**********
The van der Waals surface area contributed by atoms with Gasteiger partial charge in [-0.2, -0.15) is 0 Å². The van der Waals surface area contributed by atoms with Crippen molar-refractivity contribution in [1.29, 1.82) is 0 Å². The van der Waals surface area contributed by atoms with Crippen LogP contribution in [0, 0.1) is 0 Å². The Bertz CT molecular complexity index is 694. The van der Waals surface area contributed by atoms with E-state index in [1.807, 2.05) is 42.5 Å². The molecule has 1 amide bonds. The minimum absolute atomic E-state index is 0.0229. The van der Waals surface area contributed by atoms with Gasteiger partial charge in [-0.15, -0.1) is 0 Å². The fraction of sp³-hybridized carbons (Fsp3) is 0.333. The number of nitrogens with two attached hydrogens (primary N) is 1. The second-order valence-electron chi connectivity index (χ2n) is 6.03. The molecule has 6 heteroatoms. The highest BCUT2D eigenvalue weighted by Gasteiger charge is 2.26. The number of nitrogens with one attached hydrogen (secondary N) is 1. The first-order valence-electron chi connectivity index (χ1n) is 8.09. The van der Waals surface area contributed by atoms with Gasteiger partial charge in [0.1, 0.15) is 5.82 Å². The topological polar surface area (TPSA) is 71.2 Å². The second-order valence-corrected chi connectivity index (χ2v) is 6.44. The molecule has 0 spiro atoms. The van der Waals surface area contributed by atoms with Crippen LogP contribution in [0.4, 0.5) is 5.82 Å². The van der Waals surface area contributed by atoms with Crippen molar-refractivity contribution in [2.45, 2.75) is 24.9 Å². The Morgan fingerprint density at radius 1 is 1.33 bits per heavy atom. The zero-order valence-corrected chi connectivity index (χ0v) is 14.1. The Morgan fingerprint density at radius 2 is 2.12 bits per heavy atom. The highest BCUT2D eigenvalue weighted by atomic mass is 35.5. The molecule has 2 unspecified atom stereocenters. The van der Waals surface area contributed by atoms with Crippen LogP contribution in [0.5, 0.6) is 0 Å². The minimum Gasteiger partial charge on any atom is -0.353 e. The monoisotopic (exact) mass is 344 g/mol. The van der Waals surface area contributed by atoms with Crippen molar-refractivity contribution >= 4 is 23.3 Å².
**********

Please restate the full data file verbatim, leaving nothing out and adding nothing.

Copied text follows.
The van der Waals surface area contributed by atoms with Gasteiger partial charge in [-0.2, -0.15) is 0 Å². The van der Waals surface area contributed by atoms with Crippen molar-refractivity contribution in [1.29, 1.82) is 0 Å². The van der Waals surface area contributed by atoms with Crippen LogP contribution in [0, 0.1) is 0 Å². The Bertz CT molecular complexity index is 694. The van der Waals surface area contributed by atoms with E-state index in [1.807, 2.05) is 42.5 Å². The molecule has 1 amide bonds. The minimum absolute atomic E-state index is 0.0229. The van der Waals surface area contributed by atoms with Gasteiger partial charge in [-0.15, -0.1) is 0 Å². The fraction of sp³-hybridized carbons (Fsp3) is 0.333. The number of nitrogens with two attached hydrogens (primary N) is 1. The second-order valence-electron chi connectivity index (χ2n) is 6.03. The molecule has 6 heteroatoms. The highest BCUT2D eigenvalue weighted by Gasteiger charge is 2.26. The number of nitrogens with one attached hydrogen (secondary N) is 1. The first-order valence-electron chi connectivity index (χ1n) is 8.09. The van der Waals surface area contributed by atoms with Gasteiger partial charge in [0.1, 0.15) is 5.82 Å². The topological polar surface area (TPSA) is 71.2 Å². The second-order valence-corrected chi connectivity index (χ2v) is 6.44. The molecule has 0 spiro atoms. The van der Waals surface area contributed by atoms with Crippen LogP contribution in [0.4, 0.5) is 5.82 Å². The van der Waals surface area contributed by atoms with Crippen molar-refractivity contribution in [2.45, 2.75) is 24.9 Å². The Morgan fingerprint density at radius 1 is 1.33 bits per heavy atom. The zero-order valence-corrected chi connectivity index (χ0v) is 14.1. The Morgan fingerprint density at radius 2 is 2.12 bits per heavy atom. The highest BCUT2D eigenvalue weighted by atomic mass is 35.5. The molecule has 2 unspecified atom stereocenters. The van der Waals surface area contributed by atoms with Crippen LogP contribution in [0.5, 0.6) is 0 Å². The minimum Gasteiger partial charge on any atom is -0.353 e. The monoisotopic (exact) mass is 344 g/mol. The van der Waals surface area contributed by atoms with Crippen molar-refractivity contribution >= 4 is 23.3 Å².